The Gut Microbiota for Health (GMFH) digital community was more active in 2017 than in any previous year—with over 50,000 scientists, healthcare professionals, and members of the public now taking part in the online conversation about gut microbiota! The website had over 950,000 visits this year, and was selected once again as one of Healthline’s best gut health blogs.
Among the thousands of scientific papers related to gut microbiota published this year, our editors have seen some especially promising themes. Here are the GMFH editors’ picks for the most notable advances in gut microbiome science:
This year saw the International Scientific Association for Probiotics & Prebiotics publish the new (and broader) consensus definition of the word “prebiotic”: a substrate that is selectively utilized by host microorganisms conferring a health benefit. In addition, many groups have been studying the gut microbiota’s involvement in the positive health effects of dietary fiber (e.g. whole grains) and resistant starch; studies are beginning to converge on the idea that dietary fiber’s effects on the gut microbiota composition are probably personalized.
Inflammatory bowel diseases
More studies this year went beyond trying to identify a bacterial signature of either ulcerative colitis or Crohn’s disease—several papers described the role of viruses and fungi in these diseases, and how trans-kingdom interactions may not only be relevant to disease course, but may also lead to novel therapies.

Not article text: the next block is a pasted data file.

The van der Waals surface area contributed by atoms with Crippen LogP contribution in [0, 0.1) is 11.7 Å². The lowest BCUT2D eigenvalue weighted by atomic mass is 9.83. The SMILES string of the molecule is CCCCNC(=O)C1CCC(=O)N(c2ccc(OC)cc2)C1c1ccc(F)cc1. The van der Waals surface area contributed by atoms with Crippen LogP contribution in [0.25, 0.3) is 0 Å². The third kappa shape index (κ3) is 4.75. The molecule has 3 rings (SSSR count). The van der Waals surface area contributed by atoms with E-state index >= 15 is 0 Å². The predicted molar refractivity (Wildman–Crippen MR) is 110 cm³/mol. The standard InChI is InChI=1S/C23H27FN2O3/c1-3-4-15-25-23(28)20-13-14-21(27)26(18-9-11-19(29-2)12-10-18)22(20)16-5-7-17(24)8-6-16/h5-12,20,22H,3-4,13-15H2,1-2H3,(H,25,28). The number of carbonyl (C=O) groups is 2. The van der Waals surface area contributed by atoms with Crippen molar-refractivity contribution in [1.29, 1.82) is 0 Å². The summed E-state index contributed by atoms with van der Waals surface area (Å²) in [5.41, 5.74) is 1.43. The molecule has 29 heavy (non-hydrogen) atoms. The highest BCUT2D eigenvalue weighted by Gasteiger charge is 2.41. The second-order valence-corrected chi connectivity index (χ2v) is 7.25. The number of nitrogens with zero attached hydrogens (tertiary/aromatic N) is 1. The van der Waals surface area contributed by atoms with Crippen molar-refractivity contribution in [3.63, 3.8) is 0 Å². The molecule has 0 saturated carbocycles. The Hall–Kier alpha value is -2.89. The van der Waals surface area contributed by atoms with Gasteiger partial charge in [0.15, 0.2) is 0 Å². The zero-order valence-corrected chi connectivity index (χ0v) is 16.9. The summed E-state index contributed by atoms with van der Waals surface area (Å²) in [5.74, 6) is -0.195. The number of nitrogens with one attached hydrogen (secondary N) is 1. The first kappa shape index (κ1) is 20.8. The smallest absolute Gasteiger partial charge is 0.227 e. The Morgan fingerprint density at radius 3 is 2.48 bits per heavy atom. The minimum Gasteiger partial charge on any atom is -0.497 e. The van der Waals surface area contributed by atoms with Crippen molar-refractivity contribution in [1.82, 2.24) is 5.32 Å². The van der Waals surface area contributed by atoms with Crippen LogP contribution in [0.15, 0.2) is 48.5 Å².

Data on several new applications for probiotics in clinical use emerged in the 2017 literature. First, a large trial from India showed an inexpensive synbiotic (comprised of a strain of L. plantarum plus a fructooligosaccharide) effectively prevented sepsis in newborns. Also, several studies supported the potential for brain-targeting probiotic strains—so-called “psychobiotics”—to improve measures of mood in different populations.
This year, the gut-brain axis literature presented stronger evidence linking some brain-related conditions with the gut microbiota. Important new evidence from humans and/or animals emerged on multiple sclerosis, Parkinson’s disease, and Alzheimer’s disease—and while the gut microbiota is not yet causally linked to any of these disorders, the literature supports the potential for developing microbiome-modulating therapies that may improve disease course.
An updated analysis of the Human Metagenomics Project cohort this year showed how microorganisms at various body sites varied over time, bringing into focus the importance of sampling time in microbiome studies. Furthermore, the scientific community is beginning to progress beyond the ubiquitous association studies in which a disease state is correlated with a particular microbiome composition; several important studies in 2017 used the ‘gold standard’ of integrated multi-omics, in which multiple datasets are integrated for a more complete picture of the microbiome in health or disease.
GMFH will keep the digital presses churning in 2018, bringing you all the latest from the scientific literature. We’ll also bring you more information on our 7th edition of the GMFH World Summit, to be held in Rome on March 10-11, 2018.
We wish you a very happy 2018! Let’s stay in touch.
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